Events of the past fortnight culminating in the turfing out of Hosni Mubarak, the Egyptian president of 30 years should signal an end to an old era of foreign policy objectives by America and other Western countries. It is hoped that the fallout will lead to an examination of why Western governments chose to support undemocratic dictators and call them strategic allies.
There was a time in this sustained uprising when instead of telling Mubarak that the game was up, some Foreign Secretaries notably Hilary Clinton were talking incoherently about the risks of transition. They sounded like they really believed that an 82 year old tyrant they had supported for 30 years who openly wanted his son to succeed him was the only person who could supervise an orderly transfer to democratic rule in Egypt. It was as if their genuine call for Mubarak to go and go now! was not a credible call for change because there was no identifiable successor.
Fortunately she was rescued by Obama who has shown a refreshing astuteness in this crisis and had quietly but truly shown himself as a democrat who respects the will of the people. We hope that this can be sustained in the new realignment of western foreign policy and that Obama will increasingly override the usual discredit policies of his state department.
Most were wrong-footed that it took only four days to get Tunisia’s President Zine al-Abidine Ben Ali out of office and there were times when the foreign affairs pundits were hoping the uprising would run out of steam and the people might just get tired and go home and then Mubarak who was clutching on to power at all costs would remain untilSeptember.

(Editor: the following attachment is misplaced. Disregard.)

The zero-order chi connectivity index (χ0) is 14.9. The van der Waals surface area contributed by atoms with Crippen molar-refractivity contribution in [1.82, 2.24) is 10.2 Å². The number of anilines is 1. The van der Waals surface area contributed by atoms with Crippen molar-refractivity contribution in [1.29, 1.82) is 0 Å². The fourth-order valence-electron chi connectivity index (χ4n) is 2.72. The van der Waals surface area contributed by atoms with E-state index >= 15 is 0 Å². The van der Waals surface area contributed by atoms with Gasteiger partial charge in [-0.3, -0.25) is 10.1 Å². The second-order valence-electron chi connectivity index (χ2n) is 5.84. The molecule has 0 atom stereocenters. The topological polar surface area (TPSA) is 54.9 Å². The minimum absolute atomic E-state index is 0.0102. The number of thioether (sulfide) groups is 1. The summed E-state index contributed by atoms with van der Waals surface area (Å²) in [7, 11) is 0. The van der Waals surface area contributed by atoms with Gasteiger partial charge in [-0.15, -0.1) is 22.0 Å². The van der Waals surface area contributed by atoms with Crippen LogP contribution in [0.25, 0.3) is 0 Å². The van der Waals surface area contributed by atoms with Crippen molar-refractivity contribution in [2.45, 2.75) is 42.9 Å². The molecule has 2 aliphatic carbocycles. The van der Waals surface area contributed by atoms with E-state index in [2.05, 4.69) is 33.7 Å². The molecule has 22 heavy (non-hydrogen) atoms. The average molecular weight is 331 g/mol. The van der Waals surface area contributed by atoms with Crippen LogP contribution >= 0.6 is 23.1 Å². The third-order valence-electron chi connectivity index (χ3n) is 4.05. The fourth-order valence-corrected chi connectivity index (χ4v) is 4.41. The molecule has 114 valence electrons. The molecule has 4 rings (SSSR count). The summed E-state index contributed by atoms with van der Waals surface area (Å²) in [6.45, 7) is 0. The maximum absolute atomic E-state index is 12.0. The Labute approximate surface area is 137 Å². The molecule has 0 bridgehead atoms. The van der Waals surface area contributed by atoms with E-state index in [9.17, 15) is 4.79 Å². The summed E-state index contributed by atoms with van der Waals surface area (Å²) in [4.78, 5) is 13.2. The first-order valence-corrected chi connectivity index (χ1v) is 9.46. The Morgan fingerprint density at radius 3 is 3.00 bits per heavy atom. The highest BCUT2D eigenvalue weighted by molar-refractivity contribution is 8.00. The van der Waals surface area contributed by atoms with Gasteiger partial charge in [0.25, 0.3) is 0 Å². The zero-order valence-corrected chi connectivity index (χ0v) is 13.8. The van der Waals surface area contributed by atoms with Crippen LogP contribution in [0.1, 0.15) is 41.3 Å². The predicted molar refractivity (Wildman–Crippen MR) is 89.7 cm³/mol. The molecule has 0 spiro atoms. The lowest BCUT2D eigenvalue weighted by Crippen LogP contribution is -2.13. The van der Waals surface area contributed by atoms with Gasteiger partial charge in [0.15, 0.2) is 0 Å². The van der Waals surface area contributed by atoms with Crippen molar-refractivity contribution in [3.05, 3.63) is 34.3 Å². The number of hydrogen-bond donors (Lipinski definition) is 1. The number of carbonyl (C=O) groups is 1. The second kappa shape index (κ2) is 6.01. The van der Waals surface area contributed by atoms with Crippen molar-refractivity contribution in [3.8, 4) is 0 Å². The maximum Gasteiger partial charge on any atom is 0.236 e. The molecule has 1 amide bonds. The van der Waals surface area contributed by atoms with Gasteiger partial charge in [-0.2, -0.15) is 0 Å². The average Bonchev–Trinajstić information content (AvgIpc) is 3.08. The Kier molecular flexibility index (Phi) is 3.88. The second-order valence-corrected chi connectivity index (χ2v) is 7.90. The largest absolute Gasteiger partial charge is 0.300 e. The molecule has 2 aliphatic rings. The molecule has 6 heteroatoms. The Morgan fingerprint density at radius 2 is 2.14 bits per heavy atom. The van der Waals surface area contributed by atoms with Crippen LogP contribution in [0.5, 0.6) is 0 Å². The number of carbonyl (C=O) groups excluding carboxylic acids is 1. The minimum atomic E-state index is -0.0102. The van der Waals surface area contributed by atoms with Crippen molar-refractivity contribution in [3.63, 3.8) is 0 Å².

This was wishful thinking because once the people speak you need to listen to them. This was different, this was not like a western protest, like how Tony Blair refused to listen to the will of the people despite the largest mass rally against the war and took Britain to war. This was a different moment, the people were not going away anywhere until the dictator had gone and they demonstrated that the interests of the politicians should not be above the will of the people.
A year and a half ago president Obama stood in the parliament of Ghana and threw a challenge to the people of Ghana and Africa on democracy; he spoke about how America was intent on promoting democracy in the world, good governance that he felt was directly related to economic growth. I am reminded of this from his speech: “As I said in Cairo, each nation gives life to democracy in its own way, and in line with its own traditions. But history offers a clear verdict: Governments that respect the will of their own people, that govern by consent and not coercion, are more prosperous, they are more stable, and more successful than governments that do not”. Read more:
Although Obama has been consistent in his call for democracy and has acknowledged the differences in how people temper their democracy with their traditions, he must now start re-examining the role of his strategic allies and whether or not they actually add any value to stability in the world. It is only by so doing that they might find a sustainable and resilient solution to the problems of the Middle East and in Africa.
The shame of the old foreign policy is that there have been too many dictators who have been beneficiaries of support much against the grain of rationality. Bokassa and Mobutu come to mind as dictators who were supported by western interests much against the will of the people and as soon as the people found the spirit and power to turf them out, the countries almost crumbled.